Many Medical Elective students from Universities in the UK as well as overseas, have undertaken elective placements in Gorkha since the programme was set up in the 1990s by GDS founder Joy Leighton. We continue to work with Doctors and staff at the local Gorkha Municipality Hospital who are willing to host Elective programmes through GDS.
Following difficulties after the 2015 earthquakes when the hospital was damaged and the subsequent demolition of the hospital in 2019, limited placements continued and the hospital is currently being re built with planned reopening 2021.
Though the regional hospital in Gorkha remains small with limited facilities, medical elective students can expect to see a range of common and rare infectious and non-infectious diseases, including advanced forms of conditions that would be treated early in Western countries, or congenital conditions not picked up due to lack of antenatal screening.
We have also developed links with a private hospital Apollo which provides opportunity for additional experience.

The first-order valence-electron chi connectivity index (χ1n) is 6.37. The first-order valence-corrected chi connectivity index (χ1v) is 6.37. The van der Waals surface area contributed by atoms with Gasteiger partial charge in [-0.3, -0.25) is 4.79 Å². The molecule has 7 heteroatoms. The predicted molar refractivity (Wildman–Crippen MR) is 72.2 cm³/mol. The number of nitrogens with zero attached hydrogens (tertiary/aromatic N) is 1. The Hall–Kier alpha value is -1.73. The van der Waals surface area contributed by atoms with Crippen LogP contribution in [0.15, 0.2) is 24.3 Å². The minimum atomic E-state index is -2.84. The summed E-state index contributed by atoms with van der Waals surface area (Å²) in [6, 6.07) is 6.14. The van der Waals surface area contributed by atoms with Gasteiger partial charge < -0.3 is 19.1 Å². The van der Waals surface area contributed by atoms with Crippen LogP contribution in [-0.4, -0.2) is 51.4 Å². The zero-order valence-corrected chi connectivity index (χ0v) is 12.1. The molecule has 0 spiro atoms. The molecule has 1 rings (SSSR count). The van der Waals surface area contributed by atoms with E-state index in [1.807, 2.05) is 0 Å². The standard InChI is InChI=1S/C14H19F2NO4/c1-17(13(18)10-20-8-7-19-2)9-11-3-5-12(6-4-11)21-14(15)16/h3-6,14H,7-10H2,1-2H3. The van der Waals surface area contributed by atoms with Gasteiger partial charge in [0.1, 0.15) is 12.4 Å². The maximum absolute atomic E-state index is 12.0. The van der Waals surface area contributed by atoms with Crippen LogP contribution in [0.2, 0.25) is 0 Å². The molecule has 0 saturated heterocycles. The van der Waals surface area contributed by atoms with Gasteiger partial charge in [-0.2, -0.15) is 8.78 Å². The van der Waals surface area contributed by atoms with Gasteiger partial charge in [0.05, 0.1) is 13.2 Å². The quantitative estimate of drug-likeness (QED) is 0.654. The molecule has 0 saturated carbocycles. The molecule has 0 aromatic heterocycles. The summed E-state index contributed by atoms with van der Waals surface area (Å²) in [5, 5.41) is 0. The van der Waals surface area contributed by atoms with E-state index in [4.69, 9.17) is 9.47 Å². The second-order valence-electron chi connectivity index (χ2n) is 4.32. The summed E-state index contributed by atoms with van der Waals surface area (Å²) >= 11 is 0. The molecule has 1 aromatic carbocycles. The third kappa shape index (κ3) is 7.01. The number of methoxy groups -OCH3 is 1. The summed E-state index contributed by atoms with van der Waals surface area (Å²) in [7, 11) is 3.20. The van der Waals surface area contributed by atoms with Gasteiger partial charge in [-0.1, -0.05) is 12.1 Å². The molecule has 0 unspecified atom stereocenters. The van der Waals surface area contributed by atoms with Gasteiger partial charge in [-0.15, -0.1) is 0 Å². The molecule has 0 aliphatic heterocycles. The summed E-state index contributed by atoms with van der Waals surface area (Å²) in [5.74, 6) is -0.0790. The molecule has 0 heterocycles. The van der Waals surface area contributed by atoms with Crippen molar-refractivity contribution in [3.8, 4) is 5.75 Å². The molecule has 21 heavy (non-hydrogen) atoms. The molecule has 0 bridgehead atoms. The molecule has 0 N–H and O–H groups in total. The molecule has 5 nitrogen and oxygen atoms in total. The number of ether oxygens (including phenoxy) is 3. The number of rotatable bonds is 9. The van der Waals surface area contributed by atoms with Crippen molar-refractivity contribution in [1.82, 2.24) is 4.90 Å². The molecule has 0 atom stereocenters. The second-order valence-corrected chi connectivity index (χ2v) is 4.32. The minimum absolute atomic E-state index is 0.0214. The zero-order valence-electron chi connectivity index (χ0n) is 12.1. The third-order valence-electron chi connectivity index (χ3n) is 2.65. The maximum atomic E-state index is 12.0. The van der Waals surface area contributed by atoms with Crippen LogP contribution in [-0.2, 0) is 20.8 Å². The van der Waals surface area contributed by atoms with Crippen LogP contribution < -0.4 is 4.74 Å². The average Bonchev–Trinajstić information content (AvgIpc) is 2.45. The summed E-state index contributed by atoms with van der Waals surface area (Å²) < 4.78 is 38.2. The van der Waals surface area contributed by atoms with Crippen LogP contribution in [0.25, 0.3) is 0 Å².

Placement minimum of one month are available for up to TWO electives only at any one time and are selected through an application process.
Doctors in Gorkha at both the Government funded Municipal Hospital and the small private hospital nearby, are keen to welcome medical students wanting to undertake their elective placement with them.
If you are interested in undertaking a medical elective placement in Gorkha through GDS and would like more details then please contact us
Former Electives – for further reports and comments see Volunteer Feedback
Eamonn Foley undertook 4 weeks Medical Elective in May/June 2018. He worked alongside Nepali Medical Students from Kathmandu who he found invaluable in helping with translation and was able to share many experiences and also saw the delivery of new heart monitoring equipment funded through GDS. Eamonn was also able to work on other GDS projects such as the Hygiene programme and meet sponsored children providing invaluable feedback Eamonn commented ‘The kindness shown to me by the Medical students, Sarita’s family and the whole local committee of GDHEDS was truly overwhelming. The perfect scenery and simpler way of life build around habit and routine was relaxing and a lovely change. I learnt a great deal about the importance of basic medical practice. The necessity of perfecting Histories and Examinations in the absent of diagnostic tests, and the just how greatly pain its perception and management can be altered by cultural beliefs. see Eamonn’s full report.